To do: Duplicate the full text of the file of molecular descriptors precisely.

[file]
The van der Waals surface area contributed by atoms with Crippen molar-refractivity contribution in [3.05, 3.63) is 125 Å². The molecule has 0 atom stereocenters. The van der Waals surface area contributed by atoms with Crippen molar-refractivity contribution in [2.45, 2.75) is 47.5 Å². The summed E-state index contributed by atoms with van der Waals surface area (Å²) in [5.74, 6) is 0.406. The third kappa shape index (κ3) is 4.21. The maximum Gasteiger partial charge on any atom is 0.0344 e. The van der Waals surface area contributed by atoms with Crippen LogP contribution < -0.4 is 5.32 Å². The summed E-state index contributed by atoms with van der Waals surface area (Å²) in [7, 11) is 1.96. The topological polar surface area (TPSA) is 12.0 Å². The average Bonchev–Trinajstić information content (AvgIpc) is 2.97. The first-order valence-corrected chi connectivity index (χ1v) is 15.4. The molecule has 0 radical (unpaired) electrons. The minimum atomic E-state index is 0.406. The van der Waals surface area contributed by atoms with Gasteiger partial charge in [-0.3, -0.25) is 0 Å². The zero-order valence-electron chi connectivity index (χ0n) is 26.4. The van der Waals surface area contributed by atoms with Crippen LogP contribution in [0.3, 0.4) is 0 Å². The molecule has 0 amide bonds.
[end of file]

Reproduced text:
The van der Waals surface area contributed by atoms with Crippen molar-refractivity contribution in [3.05, 3.63) is 125 Å². The molecule has 0 atom stereocenters. The van der Waals surface area contributed by atoms with Crippen molar-refractivity contribution in [2.45, 2.75) is 47.5 Å². The summed E-state index contributed by atoms with van der Waals surface area (Å²) in [5.74, 6) is 0.406. The third kappa shape index (κ3) is 4.21. The maximum Gasteiger partial charge on any atom is 0.0344 e. The van der Waals surface area contributed by atoms with Crippen LogP contribution < -0.4 is 5.32 Å². The summed E-state index contributed by atoms with van der Waals surface area (Å²) in [7, 11) is 1.96. The topological polar surface area (TPSA) is 12.0 Å². The average Bonchev–Trinajstić information content (AvgIpc) is 2.97. The first-order valence-corrected chi connectivity index (χ1v) is 15.4. The molecule has 0 radical (unpaired) electrons. The minimum atomic E-state index is 0.406. The van der Waals surface area contributed by atoms with Gasteiger partial charge in [-0.3, -0.25) is 0 Å². The zero-order valence-electron chi connectivity index (χ0n) is 26.4. The van der Waals surface area contributed by atoms with Crippen LogP contribution in [0.3, 0.4) is 0 Å². The molecule has 0 amide bonds.